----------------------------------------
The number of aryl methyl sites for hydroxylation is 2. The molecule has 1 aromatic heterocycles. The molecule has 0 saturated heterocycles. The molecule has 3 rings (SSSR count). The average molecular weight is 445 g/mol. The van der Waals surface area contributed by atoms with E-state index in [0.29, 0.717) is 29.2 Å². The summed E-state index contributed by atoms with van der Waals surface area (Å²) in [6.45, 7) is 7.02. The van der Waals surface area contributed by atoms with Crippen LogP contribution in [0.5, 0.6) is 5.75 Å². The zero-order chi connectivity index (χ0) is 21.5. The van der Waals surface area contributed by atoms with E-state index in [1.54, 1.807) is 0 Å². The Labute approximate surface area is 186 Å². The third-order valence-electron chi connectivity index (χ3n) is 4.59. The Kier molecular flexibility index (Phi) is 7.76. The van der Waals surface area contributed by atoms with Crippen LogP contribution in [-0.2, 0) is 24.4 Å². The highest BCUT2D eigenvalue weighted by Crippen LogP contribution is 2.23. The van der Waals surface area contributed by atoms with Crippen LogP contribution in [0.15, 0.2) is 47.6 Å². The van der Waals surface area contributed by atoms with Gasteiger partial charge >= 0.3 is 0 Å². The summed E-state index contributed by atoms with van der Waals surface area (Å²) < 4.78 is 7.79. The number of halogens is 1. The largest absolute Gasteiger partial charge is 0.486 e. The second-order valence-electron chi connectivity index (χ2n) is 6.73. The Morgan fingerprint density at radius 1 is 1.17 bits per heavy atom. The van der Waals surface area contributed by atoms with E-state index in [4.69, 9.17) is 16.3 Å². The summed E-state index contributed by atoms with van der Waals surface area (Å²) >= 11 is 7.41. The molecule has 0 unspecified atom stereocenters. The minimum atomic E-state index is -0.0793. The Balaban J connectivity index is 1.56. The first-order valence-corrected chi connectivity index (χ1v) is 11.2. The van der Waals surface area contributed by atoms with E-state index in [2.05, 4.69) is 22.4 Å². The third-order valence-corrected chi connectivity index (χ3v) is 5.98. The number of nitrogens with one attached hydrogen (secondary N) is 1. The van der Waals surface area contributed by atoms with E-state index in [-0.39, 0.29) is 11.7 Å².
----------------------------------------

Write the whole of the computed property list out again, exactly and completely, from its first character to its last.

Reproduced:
The number of aryl methyl sites for hydroxylation is 2. The molecule has 1 aromatic heterocycles. The molecule has 0 saturated heterocycles. The molecule has 3 rings (SSSR count). The average molecular weight is 445 g/mol. The van der Waals surface area contributed by atoms with E-state index in [0.29, 0.717) is 29.2 Å². The summed E-state index contributed by atoms with van der Waals surface area (Å²) in [6.45, 7) is 7.02. The van der Waals surface area contributed by atoms with Crippen LogP contribution in [0.5, 0.6) is 5.75 Å². The zero-order chi connectivity index (χ0) is 21.5. The van der Waals surface area contributed by atoms with E-state index in [1.54, 1.807) is 0 Å². The Labute approximate surface area is 186 Å². The third-order valence-electron chi connectivity index (χ3n) is 4.59. The Kier molecular flexibility index (Phi) is 7.76. The van der Waals surface area contributed by atoms with Crippen LogP contribution in [-0.2, 0) is 24.4 Å². The highest BCUT2D eigenvalue weighted by Crippen LogP contribution is 2.23. The van der Waals surface area contributed by atoms with Crippen LogP contribution in [0.15, 0.2) is 47.6 Å². The van der Waals surface area contributed by atoms with Gasteiger partial charge >= 0.3 is 0 Å². The summed E-state index contributed by atoms with van der Waals surface area (Å²) < 4.78 is 7.79. The number of halogens is 1. The largest absolute Gasteiger partial charge is 0.486 e. The second-order valence-electron chi connectivity index (χ2n) is 6.73. The Morgan fingerprint density at radius 1 is 1.17 bits per heavy atom. The van der Waals surface area contributed by atoms with E-state index in [4.69, 9.17) is 16.3 Å². The summed E-state index contributed by atoms with van der Waals surface area (Å²) >= 11 is 7.41. The molecule has 0 unspecified atom stereocenters. The minimum atomic E-state index is -0.0793. The Balaban J connectivity index is 1.56. The first-order valence-corrected chi connectivity index (χ1v) is 11.2. The van der Waals surface area contributed by atoms with E-state index in [2.05, 4.69) is 22.4 Å². The third-order valence-corrected chi connectivity index (χ3v) is 5.98. The number of nitrogens with one attached hydrogen (secondary N) is 1. The van der Waals surface area contributed by atoms with E-state index in [-0.39, 0.29) is 11.7 Å².